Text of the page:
March 22nd, 2015 by Dr. Nina Asher

“The chance to shape one’s story is essential to sustaining meaning in life.”
-Atul Gawande from Being Mortal

“It takes two to speak the truth – one to speak and another to hear.”
-David Henry Thoreau

People often come into therapy because some part of their known story needs revisiting. Something, possibly not yet visible, is no longer ringing true. Most people seek help when there is enough pain to propel them to change. They may begin this process with a description of what needs changing in someone else; but if I listen carefully, I can hear them telling the story of themselves.

I have a set of professional skills that include psychodynamic theory, mindfulness meditation, empathy, listening deeply, and an ability to create a safe environment in which a story can be told. I firmly believe that if one is to release themselves from the confines of an old pattern, one first needs to tell the story that has held them, and have it received and understood in the presence of another.

Stories develop from our earliest experiences. Infants come into the world and are quickly identified as “quiet, easy, irritable, quick to startle,” to name a few. They grow into “she was the one who always got into trouble,” or “he was the peacemaker in the family.” While all these descriptions may hold truth, none of them are terribly meaningful without understanding the surrounding context, and felt experience in which they emerged.

In therapy, we sit together as the texture of a life story unfolds. People paint the landscapes of their inner world through the telling and re-telling of their stories. I listen for the underlying themes, the moments that trigger strong affect, sensing the ongoing relational field in between myself and my patients. Together, we map out the contextual and experiential backdrop of what gives meaning to a particular person.

Studies of the brain confirm that the more we repeat something, the more tightly it lodges in the brain structure. The research on neuroplasticity informs us that the brain can re-form itself once new messages begin to take hold. As we speak these stories in the holding environment of another, they slowly begin to diminish, altering the brain. Before we had research to document this, therapists knew that deep listening within a safe connection, allows for releasing and healing of old stories, as new ones inch their way into visibility.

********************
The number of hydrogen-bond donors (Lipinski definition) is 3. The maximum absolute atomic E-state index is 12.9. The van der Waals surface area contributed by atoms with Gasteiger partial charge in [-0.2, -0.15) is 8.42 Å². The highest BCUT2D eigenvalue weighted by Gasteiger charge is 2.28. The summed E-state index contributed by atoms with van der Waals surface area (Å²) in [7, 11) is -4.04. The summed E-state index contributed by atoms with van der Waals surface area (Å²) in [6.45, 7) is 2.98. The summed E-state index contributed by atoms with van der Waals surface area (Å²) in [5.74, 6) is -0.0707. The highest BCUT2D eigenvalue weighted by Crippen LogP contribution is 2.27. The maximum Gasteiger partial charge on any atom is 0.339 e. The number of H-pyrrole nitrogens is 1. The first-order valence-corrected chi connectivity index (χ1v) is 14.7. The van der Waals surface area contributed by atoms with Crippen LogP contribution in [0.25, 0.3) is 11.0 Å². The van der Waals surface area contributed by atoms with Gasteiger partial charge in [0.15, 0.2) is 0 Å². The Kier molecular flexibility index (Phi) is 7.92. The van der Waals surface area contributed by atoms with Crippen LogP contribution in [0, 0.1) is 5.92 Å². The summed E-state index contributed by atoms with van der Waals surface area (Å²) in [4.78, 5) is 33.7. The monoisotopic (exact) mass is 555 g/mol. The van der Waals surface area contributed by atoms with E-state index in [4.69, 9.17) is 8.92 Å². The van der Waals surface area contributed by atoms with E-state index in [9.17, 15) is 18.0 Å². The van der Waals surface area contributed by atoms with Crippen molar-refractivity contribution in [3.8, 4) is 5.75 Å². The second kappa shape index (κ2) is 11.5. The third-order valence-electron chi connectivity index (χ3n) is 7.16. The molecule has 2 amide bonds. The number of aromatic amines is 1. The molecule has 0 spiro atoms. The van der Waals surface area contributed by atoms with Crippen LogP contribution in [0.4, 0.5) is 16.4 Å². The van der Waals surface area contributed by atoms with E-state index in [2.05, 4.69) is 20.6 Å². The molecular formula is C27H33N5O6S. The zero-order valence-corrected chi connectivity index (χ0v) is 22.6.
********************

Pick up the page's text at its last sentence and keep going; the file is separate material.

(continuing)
I believe that old stories can imprison us; but I also know that they have served a purpose; that is, they have been our constant companions. No matter how maladaptive they are in the present, they once served to comfort us, give us a sense of connection, and help us make sense of the world and those in it. For example, many people who have suffered abuse as children tell the story of the abusive parent being kind and loving. They often speak of themselves as “bad” as if they deserved such abuse. As children, these stories helped them cope with situations that were traumatic and overwhelming, and because they helped them in this way, those stories stuck like glue.

In therapy, I listen to people tell their stories over and over again until in the telling, and the attuned listening and inquiry, we together begin to push the edge of the truth. I often say, “it certainly is real, but is it true?” That is, together, we acknowledge and later befriend, even the most tenacious of stories, so that we can release them gradually, and with compassion.

We tell our stories repeatedly when we are close to something new. We need another person, to listen for the opening to the entrance of the next door.